It was after the show that Bobby decided they should put on “An Audience with Cannon and Ball” with all the profits going to the Friends of Lowther, an association put together to support the Lowther with all funds raised going to help improve the theatre. It was Bobby’s own way to say thank you.
With a career spanning 52 years there has been a lot of changes in the entertainment industry as I took time to discuss with Bobby. “Tommy and I live off sketches which will never change. But there is a difference between a comedian and a comic. A comedian will tell funny stories whereas a comic will tell jokes. There are not a lot of comics today as there were many years ago with people like Tommy Cooper and Max Wall. Your comedians of that era were people like Bob Monkhouse. There was no swearing back in those days either. The only time you would swear would be at a stag do as you didn’t want to offend the ladies!”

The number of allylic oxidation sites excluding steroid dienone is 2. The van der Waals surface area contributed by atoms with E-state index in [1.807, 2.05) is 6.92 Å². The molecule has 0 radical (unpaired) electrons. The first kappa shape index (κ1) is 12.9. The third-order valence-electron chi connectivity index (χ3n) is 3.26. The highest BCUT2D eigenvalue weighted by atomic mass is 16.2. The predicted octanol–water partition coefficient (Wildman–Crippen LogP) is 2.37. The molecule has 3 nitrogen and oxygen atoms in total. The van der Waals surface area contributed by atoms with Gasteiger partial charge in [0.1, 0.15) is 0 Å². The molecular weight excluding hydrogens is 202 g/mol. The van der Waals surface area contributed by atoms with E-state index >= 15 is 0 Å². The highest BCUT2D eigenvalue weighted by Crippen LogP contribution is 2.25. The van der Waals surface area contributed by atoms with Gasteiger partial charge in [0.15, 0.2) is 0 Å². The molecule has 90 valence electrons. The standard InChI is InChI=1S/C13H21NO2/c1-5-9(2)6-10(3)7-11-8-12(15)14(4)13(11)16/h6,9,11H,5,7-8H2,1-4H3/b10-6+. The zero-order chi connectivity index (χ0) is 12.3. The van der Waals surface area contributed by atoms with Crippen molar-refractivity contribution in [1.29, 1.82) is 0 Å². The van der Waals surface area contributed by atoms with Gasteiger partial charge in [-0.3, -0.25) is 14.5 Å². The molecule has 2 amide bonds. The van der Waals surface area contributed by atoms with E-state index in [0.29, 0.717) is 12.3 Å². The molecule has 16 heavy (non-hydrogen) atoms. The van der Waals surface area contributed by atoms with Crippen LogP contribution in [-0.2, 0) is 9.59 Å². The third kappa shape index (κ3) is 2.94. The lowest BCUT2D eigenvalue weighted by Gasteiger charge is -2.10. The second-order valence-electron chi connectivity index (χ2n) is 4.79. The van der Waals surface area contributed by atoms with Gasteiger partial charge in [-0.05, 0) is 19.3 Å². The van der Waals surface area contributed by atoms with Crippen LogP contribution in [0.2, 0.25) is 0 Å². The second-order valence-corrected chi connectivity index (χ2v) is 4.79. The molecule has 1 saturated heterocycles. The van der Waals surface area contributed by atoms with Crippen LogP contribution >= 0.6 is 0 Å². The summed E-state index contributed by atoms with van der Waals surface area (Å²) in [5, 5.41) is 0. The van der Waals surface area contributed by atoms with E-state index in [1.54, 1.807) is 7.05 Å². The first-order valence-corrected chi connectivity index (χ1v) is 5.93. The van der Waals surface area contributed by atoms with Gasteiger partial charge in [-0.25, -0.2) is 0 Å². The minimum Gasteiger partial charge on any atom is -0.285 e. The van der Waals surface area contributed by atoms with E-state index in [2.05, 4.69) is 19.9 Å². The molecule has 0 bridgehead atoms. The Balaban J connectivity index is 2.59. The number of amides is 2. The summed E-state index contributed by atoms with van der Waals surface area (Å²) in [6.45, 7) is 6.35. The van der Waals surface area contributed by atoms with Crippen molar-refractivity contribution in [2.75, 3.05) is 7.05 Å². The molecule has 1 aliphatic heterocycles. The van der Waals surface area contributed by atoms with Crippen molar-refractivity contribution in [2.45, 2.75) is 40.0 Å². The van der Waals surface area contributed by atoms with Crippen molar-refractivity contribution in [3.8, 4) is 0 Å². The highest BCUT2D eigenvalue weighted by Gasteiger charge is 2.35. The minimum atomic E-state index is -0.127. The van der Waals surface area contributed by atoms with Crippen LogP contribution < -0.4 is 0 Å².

With changes in times come additional platforms to become famous with talent shows such as “The X Factor” and “Britain’s Got Talent” and the option for people to upload videos to the internet to be viewed by millions of people.
“We appeared on Opportunity Knocks and came last. I think a rat won it on the way back to the canteen playing the spoons or something!”
“The industry is a lot different today to what it was though. Nowadays you could put on a pair of jeans and a T-Shirt and get up in a comedy club and do it. In my day you couldn’t do that. You had to be smartly dressed, build up an act and then get out there and hope it would go down well. They’re not making stars anymore like they used to. Anyone can become famous if they really wanted to be.”
Bobby is no stranger to modern comedy programmes. His performances in TV series “Mount Pleasant” and “Not Going Out” with Lancashire comedian Lee Mack have proved his ability as a comedy actor and earned him a wealth of new admirers.
I asked Bobby what advice he would give to anyone wanting to make it in the entertainment industry: “Keep Going.” You’ll get knocked back a lot, but just keep going as slowly you’ll start to get better and better and better. You can’t be good right away; you’ve got to build it up. It’s like building a wall. The first bricks are great, then your second and third getting better.”